Damnedest thing. I've lived in a dozen cities. But none of them mean a tenth of what London does, to me. From the day I landed there at 16, just for a day & a night, I felt at home. Incredibly happy. Ecstatic. I walk that place like I my own backyard. Utterly at home. Food can be crap (though it's improving), weather's crap (and not improving), but I love London, and Londoners.

It's a sea. That's the only way I ever found to describe it. Old. Impossible to modernize, impossible to design, politicians just so much flotsam on an endless sea.

The little street I lived on was called Parliament Hill, just off the Heath. I'd climb a little hill, and look out over the ocean of lights. It was the hill Guy Fawkes was aiming to reach, after he'd done his job. As I walked the Heath, I knew plague pits were everywhere, buried now. I walked where my Grandfather, Father, and now my niece went running. Just as I did. I think of William Blake crossing over it. The Jews who landed further South in the city, coming up to eat. The 1001 episodes from my own life which have taken place there.

All just part of the sea.

GirlFromTheBronx said...

As a die hard New Yorker who was born in Manhattan and grew up in the Bronx, I’ve always had a complex love affair with the most complex of cities. I love what Gasket said about the rewards that come to those who survive the harshness. Great way to describe the ambiguities.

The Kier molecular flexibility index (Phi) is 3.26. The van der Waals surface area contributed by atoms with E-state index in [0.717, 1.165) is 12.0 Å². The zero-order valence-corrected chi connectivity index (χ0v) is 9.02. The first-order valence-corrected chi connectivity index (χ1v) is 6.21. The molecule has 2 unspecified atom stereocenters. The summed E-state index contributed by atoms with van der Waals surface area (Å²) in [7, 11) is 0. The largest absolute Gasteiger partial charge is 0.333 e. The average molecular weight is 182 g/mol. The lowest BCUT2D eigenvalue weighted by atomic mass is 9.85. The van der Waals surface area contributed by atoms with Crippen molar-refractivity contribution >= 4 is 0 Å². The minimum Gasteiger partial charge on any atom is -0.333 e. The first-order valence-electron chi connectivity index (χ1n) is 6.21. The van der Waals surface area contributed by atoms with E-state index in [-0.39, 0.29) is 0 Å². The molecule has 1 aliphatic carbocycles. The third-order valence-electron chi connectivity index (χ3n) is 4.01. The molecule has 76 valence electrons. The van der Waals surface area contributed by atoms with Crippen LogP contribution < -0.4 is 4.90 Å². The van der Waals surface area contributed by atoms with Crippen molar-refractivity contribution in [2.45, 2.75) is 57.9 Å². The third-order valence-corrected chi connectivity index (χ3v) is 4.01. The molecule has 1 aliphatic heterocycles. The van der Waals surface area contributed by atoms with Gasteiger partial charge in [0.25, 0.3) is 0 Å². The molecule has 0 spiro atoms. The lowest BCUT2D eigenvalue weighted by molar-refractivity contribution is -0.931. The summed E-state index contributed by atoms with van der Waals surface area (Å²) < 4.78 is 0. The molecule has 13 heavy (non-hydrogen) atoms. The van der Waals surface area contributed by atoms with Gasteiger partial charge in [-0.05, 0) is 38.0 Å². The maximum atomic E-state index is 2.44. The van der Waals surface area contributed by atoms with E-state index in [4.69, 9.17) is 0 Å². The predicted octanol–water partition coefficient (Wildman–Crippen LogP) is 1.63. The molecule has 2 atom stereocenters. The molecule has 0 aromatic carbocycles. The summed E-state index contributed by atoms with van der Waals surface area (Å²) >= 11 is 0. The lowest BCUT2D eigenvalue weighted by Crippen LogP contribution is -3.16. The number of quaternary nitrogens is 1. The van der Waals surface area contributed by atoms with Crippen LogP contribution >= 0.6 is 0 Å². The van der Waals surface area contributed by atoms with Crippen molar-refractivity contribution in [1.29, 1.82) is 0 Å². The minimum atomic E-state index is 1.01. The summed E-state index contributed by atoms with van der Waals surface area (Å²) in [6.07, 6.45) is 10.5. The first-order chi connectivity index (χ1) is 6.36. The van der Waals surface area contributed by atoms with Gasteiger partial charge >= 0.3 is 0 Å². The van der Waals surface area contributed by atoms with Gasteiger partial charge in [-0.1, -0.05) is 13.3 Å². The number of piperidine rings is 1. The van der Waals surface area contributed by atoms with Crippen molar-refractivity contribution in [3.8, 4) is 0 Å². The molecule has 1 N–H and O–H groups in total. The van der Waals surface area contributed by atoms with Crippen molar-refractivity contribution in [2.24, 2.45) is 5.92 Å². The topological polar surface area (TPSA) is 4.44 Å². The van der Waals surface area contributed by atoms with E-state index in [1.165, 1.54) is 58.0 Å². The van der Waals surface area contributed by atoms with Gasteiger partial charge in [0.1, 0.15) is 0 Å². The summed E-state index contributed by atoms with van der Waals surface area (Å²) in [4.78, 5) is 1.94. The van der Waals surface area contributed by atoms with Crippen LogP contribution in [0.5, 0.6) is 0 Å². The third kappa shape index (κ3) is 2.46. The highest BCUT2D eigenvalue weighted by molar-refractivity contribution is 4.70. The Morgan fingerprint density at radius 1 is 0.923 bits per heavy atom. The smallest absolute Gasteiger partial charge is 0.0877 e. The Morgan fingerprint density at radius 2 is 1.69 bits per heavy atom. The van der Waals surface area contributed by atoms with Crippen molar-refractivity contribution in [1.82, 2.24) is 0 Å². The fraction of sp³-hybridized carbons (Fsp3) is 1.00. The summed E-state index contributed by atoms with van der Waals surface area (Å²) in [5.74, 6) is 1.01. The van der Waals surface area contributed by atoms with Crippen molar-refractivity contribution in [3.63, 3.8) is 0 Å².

My father, an immigrant from Panama always used to say: “New York has the best and the worst of everything”. So, I guess that idea was imprinted on me from early on.

There’s a feeling I get when I get on the subway for the first time after having been away for a while. I look at everyone around me. I see hard working people, people with troubles, with stories, normal people—secretaries, students, food service workers, homeless people, teachers, mothers, kids, black, asian, white, brown. All I think is: I'm so happy. This is home and they could all be me.

Excellent post Billy.

Hilarym99 said...

All this talk of culture, libraries, opera, New York, London, Stuttgart...

...reminds me of home. ;)

quinn the eskimo said...

That hurt me, 99.

Beware, or I'm gonna bring some kilted musicians in.

Cypher Blueman said...

quinn, you can't out-kilt Hilary. She's a Celt not far removed from her own kilt.

Antepilani said...

Agreed. Is it the floor plan or the experiences from the books in the library?

The silliest things seem to get me choked up when I think about them.

I get the most emotional when I see an individual or team do something brilliant. I can appreciate the hard work, and the effortlessness of those acts.

And mine is selfish, because somehow I know, I've never done anything like that; something that could move someone to tears with my greatness.

I'll be content with watching others and their greatness and remaining absolutely average.

I live in the most disconnected place on earth...Houston--you really have to search out excellence here, because everyone is really just in each others way on their way to work. I can't tell you where the closest public library is; but I know where to find the mall ;)